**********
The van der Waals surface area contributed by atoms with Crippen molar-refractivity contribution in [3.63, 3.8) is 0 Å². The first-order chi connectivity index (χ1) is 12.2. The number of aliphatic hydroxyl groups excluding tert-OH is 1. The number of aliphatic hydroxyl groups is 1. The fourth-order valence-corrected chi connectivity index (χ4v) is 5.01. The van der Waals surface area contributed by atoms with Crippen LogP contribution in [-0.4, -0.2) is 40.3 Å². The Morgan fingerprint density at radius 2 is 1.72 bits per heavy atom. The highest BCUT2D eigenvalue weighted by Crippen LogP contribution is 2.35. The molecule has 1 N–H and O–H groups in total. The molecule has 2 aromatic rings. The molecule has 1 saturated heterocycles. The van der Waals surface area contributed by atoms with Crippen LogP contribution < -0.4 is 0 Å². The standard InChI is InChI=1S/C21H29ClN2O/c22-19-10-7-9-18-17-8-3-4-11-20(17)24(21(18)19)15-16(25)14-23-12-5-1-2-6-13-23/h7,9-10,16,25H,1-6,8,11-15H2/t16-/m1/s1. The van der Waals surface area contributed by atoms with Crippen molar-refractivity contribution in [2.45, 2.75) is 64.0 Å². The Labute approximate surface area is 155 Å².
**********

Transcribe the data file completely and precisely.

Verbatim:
The van der Waals surface area contributed by atoms with Crippen molar-refractivity contribution in [3.63, 3.8) is 0 Å². The first-order chi connectivity index (χ1) is 12.2. The number of aliphatic hydroxyl groups excluding tert-OH is 1. The number of aliphatic hydroxyl groups is 1. The fourth-order valence-corrected chi connectivity index (χ4v) is 5.01. The van der Waals surface area contributed by atoms with Crippen LogP contribution in [-0.4, -0.2) is 40.3 Å². The Morgan fingerprint density at radius 2 is 1.72 bits per heavy atom. The highest BCUT2D eigenvalue weighted by Crippen LogP contribution is 2.35. The molecule has 1 N–H and O–H groups in total. The molecule has 2 aromatic rings. The molecule has 1 saturated heterocycles. The van der Waals surface area contributed by atoms with Crippen LogP contribution < -0.4 is 0 Å². The standard InChI is InChI=1S/C21H29ClN2O/c22-19-10-7-9-18-17-8-3-4-11-20(17)24(21(18)19)15-16(25)14-23-12-5-1-2-6-13-23/h7,9-10,16,25H,1-6,8,11-15H2/t16-/m1/s1. The van der Waals surface area contributed by atoms with Crippen molar-refractivity contribution in [2.45, 2.75) is 64.0 Å². The Labute approximate surface area is 155 Å².